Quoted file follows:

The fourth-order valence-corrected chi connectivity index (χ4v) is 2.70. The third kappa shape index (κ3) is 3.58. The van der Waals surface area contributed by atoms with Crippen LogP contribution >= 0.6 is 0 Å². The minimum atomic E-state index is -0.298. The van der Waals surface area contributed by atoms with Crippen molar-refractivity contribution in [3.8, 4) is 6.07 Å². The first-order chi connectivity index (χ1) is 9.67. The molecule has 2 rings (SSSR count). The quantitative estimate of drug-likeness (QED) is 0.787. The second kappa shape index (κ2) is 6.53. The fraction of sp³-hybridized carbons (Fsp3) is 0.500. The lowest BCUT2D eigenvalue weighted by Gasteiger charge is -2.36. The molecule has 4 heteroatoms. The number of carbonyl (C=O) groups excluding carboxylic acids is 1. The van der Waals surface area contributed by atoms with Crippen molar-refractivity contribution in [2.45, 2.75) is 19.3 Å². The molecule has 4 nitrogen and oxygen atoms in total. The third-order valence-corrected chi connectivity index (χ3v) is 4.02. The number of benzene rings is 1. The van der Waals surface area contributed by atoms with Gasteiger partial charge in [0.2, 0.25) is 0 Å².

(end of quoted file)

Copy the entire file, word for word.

The fourth-order valence-corrected chi connectivity index (χ4v) is 2.70. The third kappa shape index (κ3) is 3.58. The van der Waals surface area contributed by atoms with Crippen LogP contribution >= 0.6 is 0 Å². The minimum atomic E-state index is -0.298. The van der Waals surface area contributed by atoms with Crippen molar-refractivity contribution in [3.8, 4) is 6.07 Å². The first-order chi connectivity index (χ1) is 9.67. The molecule has 2 rings (SSSR count). The quantitative estimate of drug-likeness (QED) is 0.787. The second kappa shape index (κ2) is 6.53. The fraction of sp³-hybridized carbons (Fsp3) is 0.500. The lowest BCUT2D eigenvalue weighted by Gasteiger charge is -2.36. The molecule has 4 heteroatoms. The number of carbonyl (C=O) groups excluding carboxylic acids is 1. The van der Waals surface area contributed by atoms with Crippen molar-refractivity contribution in [2.45, 2.75) is 19.3 Å². The molecule has 4 nitrogen and oxygen atoms in total. The third-order valence-corrected chi connectivity index (χ3v) is 4.02. The number of benzene rings is 1. The van der Waals surface area contributed by atoms with Gasteiger partial charge in [0.2, 0.25) is 0 Å².